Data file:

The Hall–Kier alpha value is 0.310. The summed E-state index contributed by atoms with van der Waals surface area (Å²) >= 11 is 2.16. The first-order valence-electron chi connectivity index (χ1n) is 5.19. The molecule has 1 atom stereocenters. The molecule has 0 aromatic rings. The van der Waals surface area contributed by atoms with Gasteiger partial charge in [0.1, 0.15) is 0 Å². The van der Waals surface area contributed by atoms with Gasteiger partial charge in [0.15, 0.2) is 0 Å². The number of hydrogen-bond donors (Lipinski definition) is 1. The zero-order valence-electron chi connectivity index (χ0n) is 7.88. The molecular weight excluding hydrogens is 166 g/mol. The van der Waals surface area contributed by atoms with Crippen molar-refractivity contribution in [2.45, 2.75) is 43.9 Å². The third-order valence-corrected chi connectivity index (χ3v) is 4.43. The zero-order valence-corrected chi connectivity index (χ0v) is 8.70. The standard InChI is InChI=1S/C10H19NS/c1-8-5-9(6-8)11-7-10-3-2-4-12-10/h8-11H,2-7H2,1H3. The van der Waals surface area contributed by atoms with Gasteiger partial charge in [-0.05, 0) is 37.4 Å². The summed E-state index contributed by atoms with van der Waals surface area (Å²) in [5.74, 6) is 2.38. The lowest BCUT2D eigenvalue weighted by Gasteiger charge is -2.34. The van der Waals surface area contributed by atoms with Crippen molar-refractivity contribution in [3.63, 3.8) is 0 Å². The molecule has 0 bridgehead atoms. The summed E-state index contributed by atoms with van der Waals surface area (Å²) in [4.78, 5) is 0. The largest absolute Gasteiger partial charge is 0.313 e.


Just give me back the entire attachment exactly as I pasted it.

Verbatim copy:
The Hall–Kier alpha value is 0.310. The summed E-state index contributed by atoms with van der Waals surface area (Å²) >= 11 is 2.16. The first-order valence-electron chi connectivity index (χ1n) is 5.19. The molecule has 1 atom stereocenters. The molecule has 0 aromatic rings. The van der Waals surface area contributed by atoms with Gasteiger partial charge in [0.1, 0.15) is 0 Å². The van der Waals surface area contributed by atoms with Gasteiger partial charge in [0.15, 0.2) is 0 Å². The number of hydrogen-bond donors (Lipinski definition) is 1. The zero-order valence-electron chi connectivity index (χ0n) is 7.88. The molecular weight excluding hydrogens is 166 g/mol. The van der Waals surface area contributed by atoms with Crippen molar-refractivity contribution in [2.45, 2.75) is 43.9 Å². The third-order valence-corrected chi connectivity index (χ3v) is 4.43. The zero-order valence-corrected chi connectivity index (χ0v) is 8.70. The standard InChI is InChI=1S/C10H19NS/c1-8-5-9(6-8)11-7-10-3-2-4-12-10/h8-11H,2-7H2,1H3. The van der Waals surface area contributed by atoms with Gasteiger partial charge in [-0.05, 0) is 37.4 Å². The summed E-state index contributed by atoms with van der Waals surface area (Å²) in [5.74, 6) is 2.38. The lowest BCUT2D eigenvalue weighted by Gasteiger charge is -2.34. The van der Waals surface area contributed by atoms with Crippen molar-refractivity contribution in [3.63, 3.8) is 0 Å². The molecule has 0 bridgehead atoms. The summed E-state index contributed by atoms with van der Waals surface area (Å²) in [4.78, 5) is 0. The largest absolute Gasteiger partial charge is 0.313 e.